Sunglint is a phenomenon that occurs when sunlight reflects off the surface of the ocean at the same angle that a satellite or other sensor is viewing the surface. In the affected area of the image, smooth ocean water becomes a silvery mirror, while rougher surface waters appear dark. Sometimes the sunglint region of satellite images reveals interesting ocean or atmospheric features that the sensor does not typically record.
As an example of interesting features revealed by sunglint, the accompanying image shows a large, overlapping wave pattern in the sunglint region of an image of Indonesia (the islands at the top of the image) and Australia (the landmass at the bottom of the image). The wave pattern seen in the image is not from large ocean waves, however. The pattern is of atmospheric gravity waves above the surface of the ocean. They form when buoyancy pushes air up, and gravity pulls it back down. On its descent into the low-point of the wave (the trough), the air touches the surface of the ocean, roughening the water. The long, vertical dark lines show where the troughs of gravity waves have roughened the surface. The brighter regions show the crests of the atmospheric waves. Beneath the crests, the water is calm and reflects light directly back towards the sensor. Clouds commonly form at the crests of the waves, and such clouds are visible throughout this scene.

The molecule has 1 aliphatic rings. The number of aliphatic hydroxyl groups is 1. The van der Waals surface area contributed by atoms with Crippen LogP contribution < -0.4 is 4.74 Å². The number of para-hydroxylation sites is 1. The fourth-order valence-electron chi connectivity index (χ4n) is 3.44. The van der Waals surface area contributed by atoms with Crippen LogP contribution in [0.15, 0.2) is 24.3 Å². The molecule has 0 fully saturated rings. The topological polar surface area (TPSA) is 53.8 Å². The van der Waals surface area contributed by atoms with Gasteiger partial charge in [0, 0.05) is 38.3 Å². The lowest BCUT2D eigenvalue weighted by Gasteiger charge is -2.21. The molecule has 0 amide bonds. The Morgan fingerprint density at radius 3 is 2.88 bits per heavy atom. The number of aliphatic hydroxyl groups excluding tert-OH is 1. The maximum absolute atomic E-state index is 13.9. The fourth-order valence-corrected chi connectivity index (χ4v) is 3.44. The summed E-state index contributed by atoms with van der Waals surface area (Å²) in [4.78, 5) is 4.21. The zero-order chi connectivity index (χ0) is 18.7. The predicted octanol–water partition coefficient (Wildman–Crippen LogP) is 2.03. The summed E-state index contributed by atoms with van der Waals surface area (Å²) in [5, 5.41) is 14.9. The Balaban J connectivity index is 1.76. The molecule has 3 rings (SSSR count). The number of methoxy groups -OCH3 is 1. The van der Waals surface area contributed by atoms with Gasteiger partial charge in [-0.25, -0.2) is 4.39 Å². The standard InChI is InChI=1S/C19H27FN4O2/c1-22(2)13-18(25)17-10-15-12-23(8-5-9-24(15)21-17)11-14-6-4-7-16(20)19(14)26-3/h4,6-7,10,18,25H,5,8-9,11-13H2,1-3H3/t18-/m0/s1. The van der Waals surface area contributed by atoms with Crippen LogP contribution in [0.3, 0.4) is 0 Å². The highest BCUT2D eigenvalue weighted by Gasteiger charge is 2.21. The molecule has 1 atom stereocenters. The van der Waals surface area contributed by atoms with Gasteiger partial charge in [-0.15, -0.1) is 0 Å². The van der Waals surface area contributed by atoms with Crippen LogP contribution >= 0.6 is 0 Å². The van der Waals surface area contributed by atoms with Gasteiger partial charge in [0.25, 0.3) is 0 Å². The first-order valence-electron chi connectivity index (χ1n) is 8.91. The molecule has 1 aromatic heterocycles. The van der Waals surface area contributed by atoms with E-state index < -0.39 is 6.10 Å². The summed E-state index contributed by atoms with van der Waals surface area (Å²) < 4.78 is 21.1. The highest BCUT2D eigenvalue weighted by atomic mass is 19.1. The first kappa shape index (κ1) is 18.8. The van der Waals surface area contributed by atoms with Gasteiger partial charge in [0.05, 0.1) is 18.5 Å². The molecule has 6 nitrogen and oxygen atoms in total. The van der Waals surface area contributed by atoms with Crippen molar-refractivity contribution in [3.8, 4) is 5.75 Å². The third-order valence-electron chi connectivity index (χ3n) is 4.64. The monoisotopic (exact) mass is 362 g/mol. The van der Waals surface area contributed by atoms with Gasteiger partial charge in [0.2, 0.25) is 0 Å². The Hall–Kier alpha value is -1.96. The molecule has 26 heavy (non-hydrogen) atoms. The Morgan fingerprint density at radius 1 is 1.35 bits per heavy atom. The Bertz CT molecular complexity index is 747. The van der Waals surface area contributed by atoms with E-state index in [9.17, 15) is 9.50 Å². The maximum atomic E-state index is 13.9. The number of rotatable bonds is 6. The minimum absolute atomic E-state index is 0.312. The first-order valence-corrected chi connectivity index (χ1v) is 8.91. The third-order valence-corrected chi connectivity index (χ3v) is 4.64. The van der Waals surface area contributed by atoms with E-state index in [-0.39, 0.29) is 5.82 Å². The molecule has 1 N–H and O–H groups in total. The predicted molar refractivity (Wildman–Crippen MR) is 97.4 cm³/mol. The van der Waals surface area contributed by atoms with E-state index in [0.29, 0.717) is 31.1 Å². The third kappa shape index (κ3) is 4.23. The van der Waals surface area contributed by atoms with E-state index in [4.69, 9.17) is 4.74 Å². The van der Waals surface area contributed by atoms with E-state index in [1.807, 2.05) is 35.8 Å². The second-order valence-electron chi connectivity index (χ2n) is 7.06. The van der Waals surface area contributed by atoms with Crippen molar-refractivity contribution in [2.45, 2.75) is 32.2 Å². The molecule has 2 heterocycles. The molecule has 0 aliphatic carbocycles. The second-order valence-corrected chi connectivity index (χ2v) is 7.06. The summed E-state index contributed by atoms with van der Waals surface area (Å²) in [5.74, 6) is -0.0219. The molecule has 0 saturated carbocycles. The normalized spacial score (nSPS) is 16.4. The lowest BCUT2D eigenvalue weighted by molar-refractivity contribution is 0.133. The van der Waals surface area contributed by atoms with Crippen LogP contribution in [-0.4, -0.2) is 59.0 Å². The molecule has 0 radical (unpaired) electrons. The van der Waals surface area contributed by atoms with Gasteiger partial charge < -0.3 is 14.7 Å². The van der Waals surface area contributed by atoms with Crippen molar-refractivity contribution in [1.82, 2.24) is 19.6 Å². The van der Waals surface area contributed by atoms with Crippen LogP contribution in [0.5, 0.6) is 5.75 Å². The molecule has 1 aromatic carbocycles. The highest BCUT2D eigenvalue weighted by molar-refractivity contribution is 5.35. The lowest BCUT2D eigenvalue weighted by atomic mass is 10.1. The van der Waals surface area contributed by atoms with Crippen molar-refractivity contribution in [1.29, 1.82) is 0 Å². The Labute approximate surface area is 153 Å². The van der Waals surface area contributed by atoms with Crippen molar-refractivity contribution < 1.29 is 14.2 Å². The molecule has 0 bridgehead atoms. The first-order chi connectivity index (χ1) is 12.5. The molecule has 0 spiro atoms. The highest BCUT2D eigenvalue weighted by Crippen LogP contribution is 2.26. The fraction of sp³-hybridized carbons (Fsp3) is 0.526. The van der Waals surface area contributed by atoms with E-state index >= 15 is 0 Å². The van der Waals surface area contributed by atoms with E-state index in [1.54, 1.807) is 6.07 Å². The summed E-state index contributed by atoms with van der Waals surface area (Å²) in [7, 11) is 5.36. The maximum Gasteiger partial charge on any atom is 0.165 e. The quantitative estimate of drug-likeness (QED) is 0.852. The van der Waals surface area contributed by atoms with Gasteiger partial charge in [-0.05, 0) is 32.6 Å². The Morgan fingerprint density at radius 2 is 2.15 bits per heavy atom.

Below is a gallery of images that show sunglint.
Moderate sunglint over the Philippines, showing that land does not reflect sunlight in the specular (mirror-like) way that smooth water does.
Sunglint highlights calmer conditions in the lee of the Hawaiian islands.
Sunglint near Hurricane Katrina.
From an astronaut's perspective in low-Earth orbit, land surfaces usually appear brighter than water. But in this image, sunglint inverts this pattern: The dark blue areas are land ( Kaliningrad).
- Media related to Category:Sunglint at Wikimedia Commons